Seagrass meadows that were devastated by cold weather and severe algae blooms between 2010 and 2012 are making a slow recovery in the vicinity of Sebastian Inlet. But propeller scars caused by careless boaters could compromise their progress.
That’s the preliminary finding of recent aerial photography and a fins-in-the-water survey commissioned by the Sebastian Inlet District.
A comprehensive report will be released later this fall on the status of more than 100 acres of shallow lagoon bottom surveyed by marine ecologist Don Deis and his team from Atkins North America, an engineering and project management company.
Meanwhile, “we’re at about 75 percent recovery since the die-off of 2012,” said Marty Smithson, Sebastian Inlet District Administrator. “It’s gonna take a few more years to get back to where it was in 2009.”
Seagrass recovery is important because the underwater meadows are the foundation of the lagoon’s ecosystem, serving as a nursery for juvenile fish, habitat for shrimp and other marine creatures, and a food staple for manatees.
Boaters could aid progress by using marked channels to navigate the inlet instead of cutting across sea grass shoals and by not attempting to power off the shallows at low tide.
“Prop dredging is picking up frequency,” Smithson said.
Still, the grass cover surrounding the inlet is in better shape than seagrass in many areas of the lagoon, especially the brown algae-laden Banana River to the north and the blue-green algae-plagued Martin County area to the south, where seagrass has pretty much disappeared, according to Vero Beach marine scientist Grant Gilmore.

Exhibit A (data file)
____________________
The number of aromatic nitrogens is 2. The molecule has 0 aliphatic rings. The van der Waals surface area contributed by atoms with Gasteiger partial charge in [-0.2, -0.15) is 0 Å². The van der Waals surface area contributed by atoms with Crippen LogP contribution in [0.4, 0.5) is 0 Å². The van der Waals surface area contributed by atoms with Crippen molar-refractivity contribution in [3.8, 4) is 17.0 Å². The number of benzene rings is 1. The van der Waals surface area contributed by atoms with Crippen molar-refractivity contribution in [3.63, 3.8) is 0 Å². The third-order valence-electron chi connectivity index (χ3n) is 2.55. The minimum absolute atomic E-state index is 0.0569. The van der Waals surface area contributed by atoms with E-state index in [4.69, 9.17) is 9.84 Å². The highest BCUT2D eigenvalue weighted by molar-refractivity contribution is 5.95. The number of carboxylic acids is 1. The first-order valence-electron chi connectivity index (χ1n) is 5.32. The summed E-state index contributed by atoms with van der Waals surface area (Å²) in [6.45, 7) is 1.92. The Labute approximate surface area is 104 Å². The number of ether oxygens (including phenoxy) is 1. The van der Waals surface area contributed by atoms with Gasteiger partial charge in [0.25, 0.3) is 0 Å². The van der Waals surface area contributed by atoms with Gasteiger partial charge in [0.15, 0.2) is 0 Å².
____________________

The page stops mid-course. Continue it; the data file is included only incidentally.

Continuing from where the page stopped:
Gilmore and Smithson said Sebastian’s regular tidal flushing has helped to dissipate the destructive algae.
Much of the Sebastian Inlet area’s recovery is due to Johnson’s seagrass, a threatened species found only in the Indian River Lagoon and parts of Miami-Dade County’s Biscayne Bay.
“Johnson’s seagrass was first recognized as a separate species in 1980 . . . [and was] named in honor of J. Seward Johnson Sr., the founder of Harbor Branch Oceanographic Institution in Ft. Pierce, Florida,” according to the Florida Museum of Natural History.
Deis, who’s been studying the lagoon bottom for years by walking and snorkeling, said that manatee grass and shoal grass were the predominant species in near the inlet in 2009, with Johnson’s as a minor component. But in 2013, following the freeze and subsequent brown algae spread, Johnson’s began to take over.
“It grows from season to season. It doesn’t reproduce sexually – it breaks off [and roots],” Deis said. “It’s been holding the shoals together.”
Added Smithson: “If it weren’t for Johnson’s, we would have an unstable mess out there.”
Today, Deis said, the grass cover is a mixture of shoal grass and Johnson’s. The surest sign of full recovery, according to Gilmore, would be a predominance of manatee grass.
Deis was heartened at the increased grass cover and appearance of manatees, juvenile green sea turtles, cow nose rays and bonnethead sharks he found in his recent survey. But he was dismayed to find new prop scars that weren’t there last year at this time.
“A pontoon boat plowed its way through the shoal [while I was out there],” Deis said.
Smithson said the frequency of prop scarring eased up dramatically after the District dredged a new navigation channel from the Intracoastal Waterway to the inlet in 2007. Signs were posted to direct boaters away from the shallows, and illustrated brochures were distributed to local marinas.
But lately, Smithson said, as many as 300 boats are showing up in and around the inlet on weekends, with many skippers unfamiliar with proper navigation. Some who anchor on the shoals while the tide is high get stuck when the tide falls and use their propellers to dig their way off instead of using a push pole or paddle or wading and walking the boat. Seagrasses can take many years to recover from such damage.
The District’s seagrass report will be shared with the South Florida Water Management District and the National Estuary Program.